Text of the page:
Image Composite Editor - equivalent program for live video? RRS feed

  • Question

  • A thousand pardons if this has already been addressed, but is there a program similar to ICE that will stitch multiple video streams into one panoramic video stream, much like our brains do with the input from our eyes in real time?
    Friday, March 25, 2016 6:55 PM

All replies

  • I don't know about doing it in real time, but I suppose you could use ICE to find the camera parameters from still shots ahead of time and use the projection settings from the resulting .spj file to retroject and blend the two video streams, as long as the camera's haven't moved since the initial calibration.

    Seven years ago at Microsoft Research TechFest, there was a research project where multiple mobile users' Qik video streams were stitched into a larger video, which is sort of like what you're describing.

    In general, though, most people don't shoot multiple videos which are near enough each other in space to stitch panoramically.

    In fact, a perfect panorama is captured with the focal point of the camera's lens at the exact same point in space for all input shots which is physically impossible for two video cameras.

    If you have enough photos of an environment to build a 3D model from the photos, you can register multiple videos taken in that environment to the model, even if they weren't close enough to overlap each other and this is really the sweet spot for me.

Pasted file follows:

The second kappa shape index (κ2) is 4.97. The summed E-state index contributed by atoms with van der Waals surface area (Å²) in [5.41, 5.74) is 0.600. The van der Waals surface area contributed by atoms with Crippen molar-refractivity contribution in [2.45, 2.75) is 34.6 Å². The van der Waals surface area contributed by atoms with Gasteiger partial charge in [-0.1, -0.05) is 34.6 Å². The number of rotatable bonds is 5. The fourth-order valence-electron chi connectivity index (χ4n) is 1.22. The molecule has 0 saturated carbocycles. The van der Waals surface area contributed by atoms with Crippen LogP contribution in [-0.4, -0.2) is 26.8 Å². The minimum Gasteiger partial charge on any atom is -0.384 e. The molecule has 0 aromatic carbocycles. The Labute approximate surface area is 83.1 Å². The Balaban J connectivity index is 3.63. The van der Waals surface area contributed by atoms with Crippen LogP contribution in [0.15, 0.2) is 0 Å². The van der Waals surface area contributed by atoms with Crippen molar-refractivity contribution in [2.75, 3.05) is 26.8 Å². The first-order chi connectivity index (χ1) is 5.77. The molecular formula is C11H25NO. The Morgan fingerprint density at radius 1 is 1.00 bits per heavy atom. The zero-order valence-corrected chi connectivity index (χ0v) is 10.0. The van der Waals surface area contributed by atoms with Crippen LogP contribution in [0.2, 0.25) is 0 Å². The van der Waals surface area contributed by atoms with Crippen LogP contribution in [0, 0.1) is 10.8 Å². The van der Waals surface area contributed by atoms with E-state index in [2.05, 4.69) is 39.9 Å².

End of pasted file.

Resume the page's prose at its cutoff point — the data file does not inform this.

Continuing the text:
If you have many cameras whose fields of view overlap enough for you to do stereo vision from each pair of lenses (this gives you a depth map which each lens' pixels can be projected onto and then the resulting 3D model viewed from a virtual viewpoint central to the lens' positions), then you can build things like GoPro's Odyssey mount used in Google's Jump but I don't know that even their processing tool works in realtime. 

    Lytro's Immerge sphere operates on similar principles, but with many more lenses.

    I'd be interested in knowing what video you have recorded where the cameras are close enough to each other to stitch panoramically.

    I would also point out that even our eyes and brains are unable to line up our two distinct viewpoints on all objects simultaneously. 
    We can only converge our eyes on a single distance at a time, so if I hold my hand at arm's length, if I focus on my hand, I will see a double image of the world beyond my hand and if I focus on the world beyond (or nearer than) my hand, I will see a double image of my hand.

    Tuesday, March 29, 2016 9:23 AM